My brass steering gear case at the top of the steering column tube is loose. Im interested in any fixes people have used to tighten them. Now that the speedster project is on the ground with tires I can see the case wiggle and twist inside the tube. Its not a massive amount, but it will drive me crazy while driving the car to see it wiggle. I know the rivets are probably loose and will need oversize rivets, but what is a good fix to make the case tight in the tube and not just rely on the rivets. Thanks and have fun and be safe ...
Maybe add some shim stock around the top where the rivets go.
I vaguely recall reading a "Tinkerin' Tips" article about driving pieces of hacksaw blade between the case and steering tube to tighten it up. I guess the theory was that the teeth would keep the blade shims from coming back out.
That hacksaw blade idea works on the triangular tube. But I don't think anything except better rivets will work for the round tube.
Round tube? Aren't all the tubes the same shape at the top?
I'm not sure what year things changed, but I am sure that the early brass T's had a round tube and the brass steering box fit into the top of the tube. The rivets held it in place. Later, the top end of the tube is diamond shape. I was wrong in my above post. It is not triangular but diamond shape. This case also has rivets, but the shape of the tube and the base of the steering box keeps it from moving concentric to the tube when the rivets are loose. It can wobble a bit but not turn around in the tube. This is the type on which the hacksaw blade works to keep it from moving.
If the case is loose in the tube I would cut a shim to tighten it then install new rivets.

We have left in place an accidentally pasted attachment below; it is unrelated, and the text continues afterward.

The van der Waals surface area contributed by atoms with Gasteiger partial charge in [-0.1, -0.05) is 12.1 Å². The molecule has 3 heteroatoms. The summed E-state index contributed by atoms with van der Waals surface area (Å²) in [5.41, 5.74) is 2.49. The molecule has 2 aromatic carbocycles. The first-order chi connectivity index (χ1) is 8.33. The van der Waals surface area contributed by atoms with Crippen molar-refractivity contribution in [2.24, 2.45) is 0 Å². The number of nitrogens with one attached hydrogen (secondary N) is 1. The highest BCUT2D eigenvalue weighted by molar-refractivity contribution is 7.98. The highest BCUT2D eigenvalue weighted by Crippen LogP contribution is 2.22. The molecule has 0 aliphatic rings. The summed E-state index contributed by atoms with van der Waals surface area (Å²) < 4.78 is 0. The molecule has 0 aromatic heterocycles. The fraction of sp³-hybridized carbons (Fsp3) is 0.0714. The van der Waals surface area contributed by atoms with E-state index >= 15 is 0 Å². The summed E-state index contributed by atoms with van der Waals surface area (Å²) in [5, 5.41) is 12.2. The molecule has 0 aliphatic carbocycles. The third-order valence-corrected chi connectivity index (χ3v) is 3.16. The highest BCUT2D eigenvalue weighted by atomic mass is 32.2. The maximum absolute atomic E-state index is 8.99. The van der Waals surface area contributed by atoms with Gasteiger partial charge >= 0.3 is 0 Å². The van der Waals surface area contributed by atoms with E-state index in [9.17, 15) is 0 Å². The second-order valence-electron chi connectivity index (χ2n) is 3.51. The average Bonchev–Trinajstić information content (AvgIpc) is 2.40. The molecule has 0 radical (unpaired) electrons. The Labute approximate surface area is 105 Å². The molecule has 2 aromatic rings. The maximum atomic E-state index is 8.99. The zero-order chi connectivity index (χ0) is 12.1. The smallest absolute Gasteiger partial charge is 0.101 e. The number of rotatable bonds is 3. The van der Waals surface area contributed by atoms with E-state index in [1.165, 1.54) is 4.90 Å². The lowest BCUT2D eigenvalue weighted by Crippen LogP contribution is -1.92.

I keep a flattened can for cutting shims.
Interesting. How early, Norm ? My '13 has a diamond profile column.
The hacksaw blades sound promising. That way I may not need to remove the column again. My column is a diamond type from about 1919 to 1925. It has the large horn wire tube. I can tell the rivets are loose in the holes so Ill also have to make a couple oversize rivets. Thanks for the input.
(Message edited by dobro1956 on December 20, 2017)
I ended up shortening my steering column in my Racer as I'm a little vertically challenged and in order to comfortably set the seat and reach the pedals so I shortened the top end the required amount and re-drilled the tube for "pilots" to re-insert the newly nickeled gear case, reamed to fit and installed tension pins - easy to keep an eye on them and I've driven it over 20 + years now and they haven't budged !
I used the hack saw blade method as a temporary fix and it tightened things up nicely but when I went to make a permanent repair I found that the tube was cracked. I suspect that the cracks were there before the temporary fix and not caused by it but can't be certain of that. I welded up the cracks, put new rivets in and problem solved.
Funny that you mention making a couple of oversized rivets. That might be best. :-)
I recently got some 3/16 X 1-1/2 steel round head rivets from a company out in Pacoima, CA for the same purpose, the gear case moves a bit.
1-5/16" would be a more correct length I think but oversize (3/16) are available only in brass from some of our vendors.
I just measured some of my half pound of 3/16 rivets (for ten bucks) and wow, do they vary in size!
Some are fairly round and some others aren't even close to being round and most are undersized a bit.
I'm thinking for my column, shorten, sharpen and then drive the rivets thru after reaming it just under 3/16".
Some folks say that a drill bit will drill oversized.
Shoot, I need to make a driver AND a bucker.
Donnie, what about heating the tube and shrinking it? Might be worth a shot, may even be able to do it with the gearcase installed if you're careful. Just a thought, Dave
Jim Dix has a good selection of rivets: http://www.bigflatsrivet.com/